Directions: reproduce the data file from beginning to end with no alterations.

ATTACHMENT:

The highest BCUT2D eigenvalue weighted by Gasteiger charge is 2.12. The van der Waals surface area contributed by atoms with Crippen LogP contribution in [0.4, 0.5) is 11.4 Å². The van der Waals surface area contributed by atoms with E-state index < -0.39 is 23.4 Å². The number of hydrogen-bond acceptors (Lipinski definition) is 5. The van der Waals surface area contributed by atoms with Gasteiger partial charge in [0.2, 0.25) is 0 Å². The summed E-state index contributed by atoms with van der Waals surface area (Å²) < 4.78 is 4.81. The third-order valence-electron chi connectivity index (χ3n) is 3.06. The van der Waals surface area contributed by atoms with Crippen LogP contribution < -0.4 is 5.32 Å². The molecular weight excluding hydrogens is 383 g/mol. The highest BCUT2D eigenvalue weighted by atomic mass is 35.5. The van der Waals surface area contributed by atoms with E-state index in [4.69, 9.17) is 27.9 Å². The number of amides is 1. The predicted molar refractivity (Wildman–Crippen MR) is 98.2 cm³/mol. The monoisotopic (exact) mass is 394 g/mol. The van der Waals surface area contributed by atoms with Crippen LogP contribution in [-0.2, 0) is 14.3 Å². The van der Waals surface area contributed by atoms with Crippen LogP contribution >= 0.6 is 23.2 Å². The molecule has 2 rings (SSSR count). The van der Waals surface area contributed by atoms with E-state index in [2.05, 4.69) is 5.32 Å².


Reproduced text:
The highest BCUT2D eigenvalue weighted by Gasteiger charge is 2.12. The van der Waals surface area contributed by atoms with Crippen LogP contribution in [0.4, 0.5) is 11.4 Å². The van der Waals surface area contributed by atoms with E-state index < -0.39 is 23.4 Å². The number of hydrogen-bond acceptors (Lipinski definition) is 5. The van der Waals surface area contributed by atoms with Gasteiger partial charge in [0.2, 0.25) is 0 Å². The summed E-state index contributed by atoms with van der Waals surface area (Å²) < 4.78 is 4.81. The third-order valence-electron chi connectivity index (χ3n) is 3.06. The van der Waals surface area contributed by atoms with Crippen LogP contribution < -0.4 is 5.32 Å². The molecular weight excluding hydrogens is 383 g/mol. The highest BCUT2D eigenvalue weighted by atomic mass is 35.5. The van der Waals surface area contributed by atoms with E-state index in [4.69, 9.17) is 27.9 Å². The number of amides is 1. The predicted molar refractivity (Wildman–Crippen MR) is 98.2 cm³/mol. The monoisotopic (exact) mass is 394 g/mol. The van der Waals surface area contributed by atoms with Crippen LogP contribution in [-0.2, 0) is 14.3 Å². The van der Waals surface area contributed by atoms with Crippen LogP contribution >= 0.6 is 23.2 Å². The molecule has 2 rings (SSSR count). The van der Waals surface area contributed by atoms with E-state index in [2.05, 4.69) is 5.32 Å².